Spoofing and jamming over GNSS
Position and time variables are increasingly used in processes and systems requiring automation, real-time execution, asset tracking, operations synchronisation or remote control. Its precision and accuracy are not sufficient if its integrity, availability and, in certain cases, confidentiality are not also guaranteed.
These needs have led to the evolution of global satellite navigation systems (GNSS, Global Navigation Satellite System) alongside the internet of things (IoT), the industrial internet of things (IIoT) or 5G technology; hybrid projects are executed between the satellite, mobile phone and Internet networks, such as the GINTO5G (GNSS + 5G) ) project or the NTRIP (GNSS + Internet) system.
Wi-Fi networks or GSM (Gobal System for Mobile) towers are technologies that can be used in geolocation and time measurement tasks. However, the technology par excellence is GNSS systems, the best known, with worldwide coverage: Galileo (European), GLONASS (Russian), BeiDou (Chinese) y GPS (American).
The GNSS system and its signal
Each GNSS works with a characteristic set of frequency bands in which the information is transmitted by being broadcast. Each RF (Radio Frequency) signal, an information carrier, travels from the spatial segment to the user segment. Both segments, together with another control segment, represent the segmentation of all GNSS:
- Spatial segment: consisting of the constellation of satellites of each system, generating the data to be processed by the receivers.
- Control segment: made up of a network of ground stations, responsible for monitoring and correcting the data transmitted from the spatial segment.
- User segment: made up of the receiving devices in charge of calculating the position and time variables from the received data. It is the segment that makes compatibility between the different GNSS possible.
BeiDou, GPS, Galileo and GLONASS frequency bands. Source: Rohde&Schwarz.
The GNSS signal, which the receiving device’s hardware or software must process, consists of:
- A carrier, analogue, and UHF (Ultra High Frequency) frequency signal, with which the receiver must be in tune and synchronised to receive and process data correctly.
- A digital PRN (PseudoRandom Noise) code, which identifies each satellite and determines whether the positioning service is for civilian or military use. This is the case of the GPS C/A (civil) and P (military) codes.
- A digital browsing message, which contains two types of data packets, known as an almanac and an ephemeris. The almanac includes, among other things, orbital parameters and the instant at which the signal is sent by the satellite, and ephemerides contains data regarding the precise position of the satellite.
Both the sending of the signals from the satellites and the process of signal acquisition by the active receivers are done periodically. The synchronisation of the transmission is achieved due to the constructive nature of the clocks in satellites and receivers. When the signal is tuned by the receiver, it measures the time it took for the wave to arrive and, knowing as it does the speed of propagation in a vacuum, it calculates its distance to the satellite. The receiver calculates its 3D position (latitude, longitude and altitude) by trilateration with the data from four satellites.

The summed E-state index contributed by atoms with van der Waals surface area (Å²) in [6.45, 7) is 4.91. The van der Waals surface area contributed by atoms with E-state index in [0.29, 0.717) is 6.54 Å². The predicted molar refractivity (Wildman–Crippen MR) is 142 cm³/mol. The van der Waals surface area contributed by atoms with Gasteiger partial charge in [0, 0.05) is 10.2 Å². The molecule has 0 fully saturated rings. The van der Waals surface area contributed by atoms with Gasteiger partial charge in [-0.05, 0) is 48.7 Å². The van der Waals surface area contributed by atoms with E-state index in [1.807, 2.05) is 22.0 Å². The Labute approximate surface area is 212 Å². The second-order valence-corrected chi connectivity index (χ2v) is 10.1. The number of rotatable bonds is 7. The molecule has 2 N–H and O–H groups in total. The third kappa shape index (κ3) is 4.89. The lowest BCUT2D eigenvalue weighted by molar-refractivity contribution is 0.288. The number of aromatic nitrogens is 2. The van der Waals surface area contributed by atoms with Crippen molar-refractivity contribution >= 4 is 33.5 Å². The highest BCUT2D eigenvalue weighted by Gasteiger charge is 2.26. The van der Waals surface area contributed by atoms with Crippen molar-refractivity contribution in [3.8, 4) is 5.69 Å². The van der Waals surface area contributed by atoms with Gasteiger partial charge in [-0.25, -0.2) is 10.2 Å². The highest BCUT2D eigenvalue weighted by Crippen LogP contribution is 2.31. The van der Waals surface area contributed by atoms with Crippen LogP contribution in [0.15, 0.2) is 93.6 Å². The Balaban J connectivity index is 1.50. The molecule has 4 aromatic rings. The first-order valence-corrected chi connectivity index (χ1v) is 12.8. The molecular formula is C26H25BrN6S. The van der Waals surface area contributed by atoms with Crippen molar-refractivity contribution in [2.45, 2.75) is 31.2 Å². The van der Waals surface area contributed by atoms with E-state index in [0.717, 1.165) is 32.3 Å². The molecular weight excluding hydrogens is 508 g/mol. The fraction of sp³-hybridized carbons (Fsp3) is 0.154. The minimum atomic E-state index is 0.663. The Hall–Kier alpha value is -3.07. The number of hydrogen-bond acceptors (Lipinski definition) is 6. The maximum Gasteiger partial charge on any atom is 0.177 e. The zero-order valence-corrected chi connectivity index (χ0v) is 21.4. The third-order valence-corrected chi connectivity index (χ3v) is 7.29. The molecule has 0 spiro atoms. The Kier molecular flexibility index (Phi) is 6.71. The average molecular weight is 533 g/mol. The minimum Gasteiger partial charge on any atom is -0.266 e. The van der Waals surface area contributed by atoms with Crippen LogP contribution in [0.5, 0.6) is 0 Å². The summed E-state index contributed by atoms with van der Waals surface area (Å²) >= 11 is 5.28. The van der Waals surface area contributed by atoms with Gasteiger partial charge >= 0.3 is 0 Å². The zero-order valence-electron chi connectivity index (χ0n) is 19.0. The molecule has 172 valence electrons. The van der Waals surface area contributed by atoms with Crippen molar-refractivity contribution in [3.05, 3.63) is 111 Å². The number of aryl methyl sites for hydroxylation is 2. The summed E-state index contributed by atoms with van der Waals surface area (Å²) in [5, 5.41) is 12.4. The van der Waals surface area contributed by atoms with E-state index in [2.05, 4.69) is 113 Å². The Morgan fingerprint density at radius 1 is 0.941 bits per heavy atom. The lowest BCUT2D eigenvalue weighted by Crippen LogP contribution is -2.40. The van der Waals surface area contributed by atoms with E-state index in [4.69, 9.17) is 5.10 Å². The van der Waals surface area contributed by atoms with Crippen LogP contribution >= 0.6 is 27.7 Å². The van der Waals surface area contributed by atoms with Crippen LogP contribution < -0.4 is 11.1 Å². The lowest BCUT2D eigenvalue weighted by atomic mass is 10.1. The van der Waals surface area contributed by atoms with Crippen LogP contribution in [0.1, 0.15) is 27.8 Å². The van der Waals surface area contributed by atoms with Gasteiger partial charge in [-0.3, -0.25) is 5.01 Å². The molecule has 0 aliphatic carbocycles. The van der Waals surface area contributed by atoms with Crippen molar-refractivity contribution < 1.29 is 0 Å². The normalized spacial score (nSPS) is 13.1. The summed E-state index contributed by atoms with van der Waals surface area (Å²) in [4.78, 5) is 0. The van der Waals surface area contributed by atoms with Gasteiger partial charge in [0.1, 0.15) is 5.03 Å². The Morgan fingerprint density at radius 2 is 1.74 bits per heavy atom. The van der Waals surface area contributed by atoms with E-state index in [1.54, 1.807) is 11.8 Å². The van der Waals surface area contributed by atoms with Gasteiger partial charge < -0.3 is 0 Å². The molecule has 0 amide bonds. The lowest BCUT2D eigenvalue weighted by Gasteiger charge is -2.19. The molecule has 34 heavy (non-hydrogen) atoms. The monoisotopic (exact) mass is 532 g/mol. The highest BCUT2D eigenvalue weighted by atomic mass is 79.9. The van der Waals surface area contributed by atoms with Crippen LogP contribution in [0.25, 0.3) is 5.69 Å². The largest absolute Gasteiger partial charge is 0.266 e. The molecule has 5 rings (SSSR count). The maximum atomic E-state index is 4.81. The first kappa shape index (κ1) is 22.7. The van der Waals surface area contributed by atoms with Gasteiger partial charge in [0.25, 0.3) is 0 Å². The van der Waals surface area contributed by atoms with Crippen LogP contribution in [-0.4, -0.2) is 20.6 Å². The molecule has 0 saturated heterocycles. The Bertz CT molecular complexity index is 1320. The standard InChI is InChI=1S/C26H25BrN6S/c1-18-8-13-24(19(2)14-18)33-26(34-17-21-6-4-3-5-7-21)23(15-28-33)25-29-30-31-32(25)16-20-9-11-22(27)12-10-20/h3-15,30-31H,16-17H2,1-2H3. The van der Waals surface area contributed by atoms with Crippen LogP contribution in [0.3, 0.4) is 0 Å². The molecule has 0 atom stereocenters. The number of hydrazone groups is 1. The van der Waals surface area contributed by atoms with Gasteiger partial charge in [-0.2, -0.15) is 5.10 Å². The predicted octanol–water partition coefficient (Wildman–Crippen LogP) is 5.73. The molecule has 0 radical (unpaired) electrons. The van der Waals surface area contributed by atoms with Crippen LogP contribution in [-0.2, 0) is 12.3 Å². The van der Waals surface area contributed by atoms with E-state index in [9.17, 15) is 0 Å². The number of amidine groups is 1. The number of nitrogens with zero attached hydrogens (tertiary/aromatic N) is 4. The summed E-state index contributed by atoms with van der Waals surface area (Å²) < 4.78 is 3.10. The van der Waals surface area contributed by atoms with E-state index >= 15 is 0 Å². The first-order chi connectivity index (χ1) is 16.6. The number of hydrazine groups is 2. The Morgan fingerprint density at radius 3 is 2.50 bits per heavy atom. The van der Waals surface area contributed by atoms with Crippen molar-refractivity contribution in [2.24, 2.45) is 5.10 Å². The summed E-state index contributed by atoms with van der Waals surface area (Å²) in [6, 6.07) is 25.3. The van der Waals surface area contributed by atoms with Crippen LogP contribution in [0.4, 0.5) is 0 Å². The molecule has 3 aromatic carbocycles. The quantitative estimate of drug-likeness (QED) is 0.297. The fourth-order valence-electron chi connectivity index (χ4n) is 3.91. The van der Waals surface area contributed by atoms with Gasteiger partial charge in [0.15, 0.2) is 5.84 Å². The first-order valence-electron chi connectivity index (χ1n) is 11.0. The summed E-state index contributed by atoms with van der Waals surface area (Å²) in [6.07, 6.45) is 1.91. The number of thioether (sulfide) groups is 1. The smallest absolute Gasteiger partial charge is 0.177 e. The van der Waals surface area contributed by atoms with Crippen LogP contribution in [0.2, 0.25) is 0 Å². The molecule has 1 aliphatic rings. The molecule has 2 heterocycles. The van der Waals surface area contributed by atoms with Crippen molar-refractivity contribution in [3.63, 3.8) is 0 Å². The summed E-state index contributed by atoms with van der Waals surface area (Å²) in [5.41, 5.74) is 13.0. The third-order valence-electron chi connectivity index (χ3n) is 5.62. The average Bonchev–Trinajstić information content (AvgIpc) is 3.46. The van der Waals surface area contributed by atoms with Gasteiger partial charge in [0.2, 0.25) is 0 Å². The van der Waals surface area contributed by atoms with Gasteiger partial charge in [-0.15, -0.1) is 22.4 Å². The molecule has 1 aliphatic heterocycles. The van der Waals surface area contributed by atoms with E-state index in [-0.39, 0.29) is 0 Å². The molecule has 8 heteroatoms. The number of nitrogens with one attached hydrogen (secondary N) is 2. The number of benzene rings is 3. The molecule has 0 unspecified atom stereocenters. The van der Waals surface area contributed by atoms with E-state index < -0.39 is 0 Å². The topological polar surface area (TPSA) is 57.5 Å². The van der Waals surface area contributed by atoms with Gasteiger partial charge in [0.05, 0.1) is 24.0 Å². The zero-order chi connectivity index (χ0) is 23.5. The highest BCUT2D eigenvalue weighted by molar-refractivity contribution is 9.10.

GNSS trilateration. Source: O'Reilly.
GNSS vulnerabilities and threats
All signals transmitted by a GNSS satellite are vulnerable in itself, since it is an RF wave, which may also be attenuated when it reaches the Earth’s surface, which makes it more vulnerable to multiple threats, whether intentional or unintentional, such as:
- Environmental conditions: this means the composition of the atmosphere, the refraction and reflection phenomena, the multipath spread ot the line of sight between satellite and receiver. All of them affect the RF wave’s direction and spread time and its characteristics, preventing the receiver from tuning the signal correctly.
- Emitting system errors: they are related to faults in the clocks on the satellites or sending incorrect data.
- Receiving system errors: they may be due to a malfunction or the poor quality of the machine’s hardware, which introduces noise in the signal to be processed. It can also be due to a clock fault, which causes poor synchronisation.
- Human factor. Dependence on a single GNSS, lack of training in how to use it and failure to recognise a malfunction also lead to processing incorrect information.
- Interferences: this term includes all the unwanted RF transmissions that superimpose their frequency band onto a GNSS’s band. Ultra-Broadband Wireless Communications (UWB), Mobile Satellite Service (MSS) or even different GNSS may be considered unintentional; and jamming and spoofing may be considered intentional techniques.
Jamming is an intentional interference technique consisting of emitting RF signals with specific properties and higher power than the target signal, in order to totally or partially block the reception of the latter.
There is also a type of jamming, called meaconing, in which you need only to tune into the real GNSS signals, record them, and then retransmit them after a certain delay and more power to confuse the receiver. There is no control over the variables, time and position, which it calculates, though there is a certain chance that the opposite will happen, as will be seen in the spoofing section.
It should be noted that the inhibitor device or jammer does not work selectively and has side effects on other systems, such as air traffic control (ATC). They are devices whose use is forbidden unless authorised, but they may be marketed, since there is a great variety of prices and sizes.
Jammers with less than 100W of power are the most dangerous, because they are difficult to detect. A small, cheap 1W inhibitor can cover 20 km2. An example of them are PPD (Personal Privacy Devices) or SDR (Software Defined Radio) transmitter devices.